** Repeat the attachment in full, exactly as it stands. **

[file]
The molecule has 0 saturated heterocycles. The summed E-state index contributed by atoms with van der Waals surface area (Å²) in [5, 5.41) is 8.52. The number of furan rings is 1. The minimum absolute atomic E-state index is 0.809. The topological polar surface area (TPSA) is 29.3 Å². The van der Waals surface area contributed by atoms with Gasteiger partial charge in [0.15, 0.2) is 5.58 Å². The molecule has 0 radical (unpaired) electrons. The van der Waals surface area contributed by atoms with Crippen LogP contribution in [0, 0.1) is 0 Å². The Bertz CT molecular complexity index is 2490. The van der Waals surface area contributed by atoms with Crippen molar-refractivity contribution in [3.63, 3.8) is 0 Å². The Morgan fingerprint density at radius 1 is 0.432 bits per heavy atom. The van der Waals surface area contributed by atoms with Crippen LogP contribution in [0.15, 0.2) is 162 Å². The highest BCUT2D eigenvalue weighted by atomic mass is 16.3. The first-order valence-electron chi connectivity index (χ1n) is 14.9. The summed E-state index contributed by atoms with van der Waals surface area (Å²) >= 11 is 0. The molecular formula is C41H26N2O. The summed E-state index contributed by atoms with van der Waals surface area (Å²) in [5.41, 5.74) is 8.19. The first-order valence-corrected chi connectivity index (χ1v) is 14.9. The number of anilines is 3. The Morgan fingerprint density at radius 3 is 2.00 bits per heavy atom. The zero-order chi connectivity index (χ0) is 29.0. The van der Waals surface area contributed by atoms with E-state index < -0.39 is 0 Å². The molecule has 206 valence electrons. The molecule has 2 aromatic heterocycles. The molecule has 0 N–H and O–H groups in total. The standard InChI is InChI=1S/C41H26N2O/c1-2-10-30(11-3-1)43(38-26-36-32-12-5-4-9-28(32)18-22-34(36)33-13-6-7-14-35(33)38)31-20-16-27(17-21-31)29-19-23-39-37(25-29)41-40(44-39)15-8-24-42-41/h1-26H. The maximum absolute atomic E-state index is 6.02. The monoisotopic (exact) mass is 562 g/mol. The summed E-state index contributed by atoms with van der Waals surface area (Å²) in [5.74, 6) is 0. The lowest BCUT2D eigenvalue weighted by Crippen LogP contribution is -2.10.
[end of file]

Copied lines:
The molecule has 0 saturated heterocycles. The summed E-state index contributed by atoms with van der Waals surface area (Å²) in [5, 5.41) is 8.52. The number of furan rings is 1. The minimum absolute atomic E-state index is 0.809. The topological polar surface area (TPSA) is 29.3 Å². The van der Waals surface area contributed by atoms with Gasteiger partial charge in [0.15, 0.2) is 5.58 Å². The molecule has 0 radical (unpaired) electrons. The van der Waals surface area contributed by atoms with Crippen LogP contribution in [0, 0.1) is 0 Å². The Bertz CT molecular complexity index is 2490. The van der Waals surface area contributed by atoms with Crippen molar-refractivity contribution in [3.63, 3.8) is 0 Å². The Morgan fingerprint density at radius 1 is 0.432 bits per heavy atom. The van der Waals surface area contributed by atoms with Crippen LogP contribution in [0.15, 0.2) is 162 Å². The highest BCUT2D eigenvalue weighted by atomic mass is 16.3. The first-order valence-electron chi connectivity index (χ1n) is 14.9. The summed E-state index contributed by atoms with van der Waals surface area (Å²) >= 11 is 0. The molecular formula is C41H26N2O. The summed E-state index contributed by atoms with van der Waals surface area (Å²) in [5.41, 5.74) is 8.19. The first-order valence-corrected chi connectivity index (χ1v) is 14.9. The number of anilines is 3. The Morgan fingerprint density at radius 3 is 2.00 bits per heavy atom. The zero-order chi connectivity index (χ0) is 29.0. The van der Waals surface area contributed by atoms with E-state index < -0.39 is 0 Å². The molecule has 206 valence electrons. The molecule has 2 aromatic heterocycles. The molecule has 0 N–H and O–H groups in total. The standard InChI is InChI=1S/C41H26N2O/c1-2-10-30(11-3-1)43(38-26-36-32-12-5-4-9-28(32)18-22-34(36)33-13-6-7-14-35(33)38)31-20-16-27(17-21-31)29-19-23-39-37(25-29)41-40(44-39)15-8-24-42-41/h1-26H. The maximum absolute atomic E-state index is 6.02. The monoisotopic (exact) mass is 562 g/mol. The summed E-state index contributed by atoms with van der Waals surface area (Å²) in [5.74, 6) is 0. The lowest BCUT2D eigenvalue weighted by Crippen LogP contribution is -2.10.